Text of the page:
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Lerner Publishing Group
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What is Santa up to in the weeks leading up to the big day? According to Raczka, he is practicing his haiku, one for each day of 25 days leading up to Christmas. The quiet verses are sometimes beautiful ("Mother Nature trims / her tree with icicles, snow, / pinecones, and moonlight") and sometimes wry ("Which is packed tighter, / the sack full of toys or the / red suit full of me?"), and they're always paired with Groenink's subdued colored-pencil illustrations of the North Pole and Santa's preparations for the holiday, which include not only making toys but also some everyday winter activities, such as sprinkling sand on a slippery stoop. A heartwarming and cozy offering that encourages appreciating small moments of delight. Copyright 2014 Booklist Reviews.Review by Publishers Weekly Reviews
Writing in the voice of Santa himself, Raczka (Lemonade) offers a haiku for each day in December leading up to Christmas. This is not a frantic Santa laboring day and night in his workshop; in fact, he's seen there only on December 9, calmly whistling while listening to "Elves pounding, sawing/ and sanding, a holiday/ concert performance." Ostensibly typed up on Santa's typewriter, the poems capture the sounds and sights of the season, indoors and out, while conveying the personality of the gentle, perceptive poet and his loving bond with Mrs. Claus. Suggesting elements of folk art, silkscreen, and stencil, Groenink's (Dear Daisy Dunnington) graceful pictures are similarly soothing, whether he's portraying the moonlit, frozen outdoors or the peaceful, warm interior of the Claus home. This is Christmas from the heart—with scarcely a toy in sight. Ages 5–9. Illustrator's agent: Stephen Barr, Writers House. (Sept.) [Page ]. Copyright 2014 PWxyz LLCReview by School Library Journal Reviews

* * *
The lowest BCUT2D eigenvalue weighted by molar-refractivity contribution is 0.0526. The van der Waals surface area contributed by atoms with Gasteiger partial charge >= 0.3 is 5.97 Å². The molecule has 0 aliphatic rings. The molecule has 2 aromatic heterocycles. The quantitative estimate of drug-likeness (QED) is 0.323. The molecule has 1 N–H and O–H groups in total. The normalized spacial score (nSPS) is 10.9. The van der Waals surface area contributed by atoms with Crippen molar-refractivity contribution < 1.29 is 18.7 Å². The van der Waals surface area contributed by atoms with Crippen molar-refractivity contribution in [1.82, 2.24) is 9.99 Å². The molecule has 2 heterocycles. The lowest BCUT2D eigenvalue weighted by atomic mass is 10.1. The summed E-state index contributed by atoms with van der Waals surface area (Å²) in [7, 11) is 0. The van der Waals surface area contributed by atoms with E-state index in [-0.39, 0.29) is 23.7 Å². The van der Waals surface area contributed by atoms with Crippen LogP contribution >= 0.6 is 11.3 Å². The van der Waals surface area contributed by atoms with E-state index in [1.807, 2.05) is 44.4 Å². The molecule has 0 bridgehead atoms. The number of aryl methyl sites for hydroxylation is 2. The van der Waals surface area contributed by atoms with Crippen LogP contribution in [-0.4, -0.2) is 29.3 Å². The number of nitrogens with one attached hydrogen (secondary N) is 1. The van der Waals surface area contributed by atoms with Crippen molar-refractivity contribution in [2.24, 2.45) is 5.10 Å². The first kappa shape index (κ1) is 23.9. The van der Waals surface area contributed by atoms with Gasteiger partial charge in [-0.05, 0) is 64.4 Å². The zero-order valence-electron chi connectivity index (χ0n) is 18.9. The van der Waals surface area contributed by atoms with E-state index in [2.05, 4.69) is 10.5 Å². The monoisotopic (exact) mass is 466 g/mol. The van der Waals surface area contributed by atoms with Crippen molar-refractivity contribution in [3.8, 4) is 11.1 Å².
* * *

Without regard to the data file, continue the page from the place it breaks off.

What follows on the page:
PreS-Gr 4—Quiet haikus written by Santa Claus are gift-wrapped in lovely folk-inspired, jewel-toned spreads. From December 1 to December 25, he shares seasonal selections that capture the spirit of the holidays and the activities at the North Pole. Younger children will enjoy the charming and humorous illustrations, while older readers might be inspired to create their own haiku celebrating the holiday or any other subject. Raczka uses the traditional elements of the commercial aspects of the holiday to create quiet moments to savor. For example: "December 16th" "Dripping snow freezes/into icicles; cookies/bake in the oven." A lovely and enticing addition.—Anne Connor, Los Angeles Public Library [Page 68]. (c) Copyright 2014. Library Journals LLC, a wholly owned subsidiary of Media Source, Inc. No redistribution permitted.
Twenty-five short poems count down the days until Christmas, a busy time for Santa and the elves at the North Pole.